Every good scholastic journalism program incorporates a healthy dose of law and ethics training from the beginning so students better understand their rights as well as their responsibilities to serve the public interest. Such training also should include instilling an appreciation for the First Amendment and its freedoms. After all, no more genuine “practice” of those very freedoms exists as when producing a publication.

Perhaps this should be the greatest benefit of scholastic journalism that we as educators need to extol to the world. At a time when budgets are being cut, programs are being axed and advisers are being reassigned to other duties, we need to make clearer the inherent value student publications have in training effective citizens who are engaged and knowledgeable about this country’s most basic freedoms.

Most students in scholastic programs probably won’t ever become journalists. But after they’ve long forgotten the rules about modular page design and the proper way to punctuate quotes or the best methods for incorporating b-roll into a broadcast package, many will remember the importance of making well-informed decisions and using their freedoms wisely.

And that’s a lesson we just can’t afford to do without.

Yet another benefit of student journalism

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As of late, a lot of chatter exists about “citizen journalism.” Evolving technology has enabled average citizens to participate directly in the journalistic process. The Weather Channel now encourages viewers to submit photos and videos of weather events happening outside their window through a promotion called iWitness Weather. CNN’s iReport follows the same logic by allowing users to submit video of news events they witness or to offer opinion or commentary about news stories or events.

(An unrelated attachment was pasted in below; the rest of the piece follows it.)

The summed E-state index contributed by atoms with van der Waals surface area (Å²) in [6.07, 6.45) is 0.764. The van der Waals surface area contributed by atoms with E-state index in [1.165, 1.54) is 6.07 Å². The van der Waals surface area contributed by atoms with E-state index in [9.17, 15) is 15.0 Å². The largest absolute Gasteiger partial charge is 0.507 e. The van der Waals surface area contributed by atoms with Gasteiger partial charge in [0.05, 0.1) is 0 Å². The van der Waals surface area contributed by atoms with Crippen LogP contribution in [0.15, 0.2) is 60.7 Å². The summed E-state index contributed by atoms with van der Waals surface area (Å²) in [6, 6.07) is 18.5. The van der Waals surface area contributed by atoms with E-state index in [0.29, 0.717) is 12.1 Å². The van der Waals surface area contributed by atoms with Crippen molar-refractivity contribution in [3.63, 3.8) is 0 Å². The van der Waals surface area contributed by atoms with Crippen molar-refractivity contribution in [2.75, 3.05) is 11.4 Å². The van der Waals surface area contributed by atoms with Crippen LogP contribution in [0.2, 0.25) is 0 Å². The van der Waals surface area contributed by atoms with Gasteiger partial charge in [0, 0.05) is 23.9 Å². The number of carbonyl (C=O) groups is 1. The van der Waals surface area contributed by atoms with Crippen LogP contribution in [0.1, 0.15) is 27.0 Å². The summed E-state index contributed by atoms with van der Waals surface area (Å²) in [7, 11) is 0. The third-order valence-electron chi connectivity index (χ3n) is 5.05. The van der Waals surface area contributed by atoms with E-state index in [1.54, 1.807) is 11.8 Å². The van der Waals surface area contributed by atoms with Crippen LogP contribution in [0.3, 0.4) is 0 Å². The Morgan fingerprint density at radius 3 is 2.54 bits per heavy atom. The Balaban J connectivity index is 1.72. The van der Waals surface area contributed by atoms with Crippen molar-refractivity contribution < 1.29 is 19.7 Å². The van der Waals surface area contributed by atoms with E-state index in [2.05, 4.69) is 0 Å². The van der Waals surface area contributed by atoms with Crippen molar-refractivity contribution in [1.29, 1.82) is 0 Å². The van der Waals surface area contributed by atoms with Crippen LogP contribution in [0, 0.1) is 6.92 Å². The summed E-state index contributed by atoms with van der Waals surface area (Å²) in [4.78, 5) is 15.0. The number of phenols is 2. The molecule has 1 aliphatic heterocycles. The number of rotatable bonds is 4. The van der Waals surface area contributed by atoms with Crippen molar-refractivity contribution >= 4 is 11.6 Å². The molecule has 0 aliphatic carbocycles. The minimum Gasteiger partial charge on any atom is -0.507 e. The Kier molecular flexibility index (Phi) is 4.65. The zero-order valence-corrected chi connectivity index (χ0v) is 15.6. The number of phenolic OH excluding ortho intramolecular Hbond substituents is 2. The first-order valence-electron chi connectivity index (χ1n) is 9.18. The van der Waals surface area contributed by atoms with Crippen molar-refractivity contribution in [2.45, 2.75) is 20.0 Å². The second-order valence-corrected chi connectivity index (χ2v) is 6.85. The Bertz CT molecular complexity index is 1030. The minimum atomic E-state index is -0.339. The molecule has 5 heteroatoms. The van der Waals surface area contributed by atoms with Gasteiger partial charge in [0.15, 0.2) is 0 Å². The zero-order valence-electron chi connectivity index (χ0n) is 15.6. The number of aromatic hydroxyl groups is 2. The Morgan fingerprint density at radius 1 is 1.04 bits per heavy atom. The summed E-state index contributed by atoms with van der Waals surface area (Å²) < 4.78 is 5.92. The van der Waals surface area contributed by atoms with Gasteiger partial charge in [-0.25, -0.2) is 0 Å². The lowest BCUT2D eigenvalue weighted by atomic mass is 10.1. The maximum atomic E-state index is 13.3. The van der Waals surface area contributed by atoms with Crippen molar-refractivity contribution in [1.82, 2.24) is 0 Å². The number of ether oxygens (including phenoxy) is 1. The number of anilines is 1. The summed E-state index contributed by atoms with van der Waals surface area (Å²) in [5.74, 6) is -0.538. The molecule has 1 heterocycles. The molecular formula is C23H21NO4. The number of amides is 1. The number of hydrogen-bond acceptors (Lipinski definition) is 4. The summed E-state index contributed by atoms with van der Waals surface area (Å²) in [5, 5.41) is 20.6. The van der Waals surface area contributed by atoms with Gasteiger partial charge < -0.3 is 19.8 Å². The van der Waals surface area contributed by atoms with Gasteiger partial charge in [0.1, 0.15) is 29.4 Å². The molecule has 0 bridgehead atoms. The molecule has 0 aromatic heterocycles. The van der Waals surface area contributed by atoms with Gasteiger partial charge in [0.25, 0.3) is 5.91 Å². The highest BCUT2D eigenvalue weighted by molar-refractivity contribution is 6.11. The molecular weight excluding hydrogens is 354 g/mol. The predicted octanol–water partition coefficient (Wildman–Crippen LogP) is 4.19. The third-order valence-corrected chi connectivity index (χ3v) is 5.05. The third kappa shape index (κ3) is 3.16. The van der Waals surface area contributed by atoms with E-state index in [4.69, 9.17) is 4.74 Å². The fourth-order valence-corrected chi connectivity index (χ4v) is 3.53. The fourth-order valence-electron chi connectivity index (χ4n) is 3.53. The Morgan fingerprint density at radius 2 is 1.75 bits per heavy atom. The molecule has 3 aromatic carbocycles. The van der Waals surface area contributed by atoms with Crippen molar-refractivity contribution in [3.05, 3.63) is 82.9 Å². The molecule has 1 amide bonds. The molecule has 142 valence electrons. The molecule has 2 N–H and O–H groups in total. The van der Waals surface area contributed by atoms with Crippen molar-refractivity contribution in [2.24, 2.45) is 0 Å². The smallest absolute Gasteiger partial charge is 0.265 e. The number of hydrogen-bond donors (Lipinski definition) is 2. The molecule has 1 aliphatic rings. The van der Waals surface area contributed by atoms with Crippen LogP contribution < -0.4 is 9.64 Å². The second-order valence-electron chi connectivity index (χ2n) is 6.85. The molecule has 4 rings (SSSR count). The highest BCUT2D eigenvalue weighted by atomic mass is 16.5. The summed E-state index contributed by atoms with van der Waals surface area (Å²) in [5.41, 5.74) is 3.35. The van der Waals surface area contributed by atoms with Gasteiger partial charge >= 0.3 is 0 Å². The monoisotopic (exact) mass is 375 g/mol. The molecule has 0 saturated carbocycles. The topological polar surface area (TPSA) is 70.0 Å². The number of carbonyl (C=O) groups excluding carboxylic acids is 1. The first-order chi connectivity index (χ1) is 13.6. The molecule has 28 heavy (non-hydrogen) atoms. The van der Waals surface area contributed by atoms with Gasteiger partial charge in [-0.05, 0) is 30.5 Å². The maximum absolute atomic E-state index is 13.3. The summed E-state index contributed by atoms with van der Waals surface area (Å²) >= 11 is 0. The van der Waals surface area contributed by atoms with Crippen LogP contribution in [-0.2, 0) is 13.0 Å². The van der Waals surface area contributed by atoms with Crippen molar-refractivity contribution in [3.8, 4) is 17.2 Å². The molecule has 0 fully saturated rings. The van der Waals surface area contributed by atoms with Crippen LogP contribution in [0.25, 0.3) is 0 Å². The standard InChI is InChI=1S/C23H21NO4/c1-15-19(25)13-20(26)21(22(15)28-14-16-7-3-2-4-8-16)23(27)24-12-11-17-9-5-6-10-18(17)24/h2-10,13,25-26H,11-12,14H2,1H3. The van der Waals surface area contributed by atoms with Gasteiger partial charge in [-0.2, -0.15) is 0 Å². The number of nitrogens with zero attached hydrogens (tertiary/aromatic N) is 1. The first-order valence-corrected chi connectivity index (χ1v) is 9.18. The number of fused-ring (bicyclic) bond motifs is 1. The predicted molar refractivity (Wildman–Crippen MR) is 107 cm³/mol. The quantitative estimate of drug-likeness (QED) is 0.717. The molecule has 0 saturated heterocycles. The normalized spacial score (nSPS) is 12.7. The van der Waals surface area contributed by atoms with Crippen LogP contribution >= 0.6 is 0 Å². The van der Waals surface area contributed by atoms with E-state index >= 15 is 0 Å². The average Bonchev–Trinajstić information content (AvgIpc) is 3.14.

Social media add to the mix as well. Traditional news organizations often pick up video, images and eye-witness reports from average citizens armed with nothing more than cell phone cameras.

Jay Rosen, media critic and faculty member at New York University, refers to citizen journalism as the audience taking charge of press tools to inform one another. Citizens now have the power, because of new technology, to add to the mix of information available for consumption.

In some ways, this is certainly beneficial. Professional journalists can’t be everywhere. They can’t have boots on the ground in every conflict zone. They can’t be in every neighborhood during a storm. Average citizens can fill this gap by providing meaningful information and substance.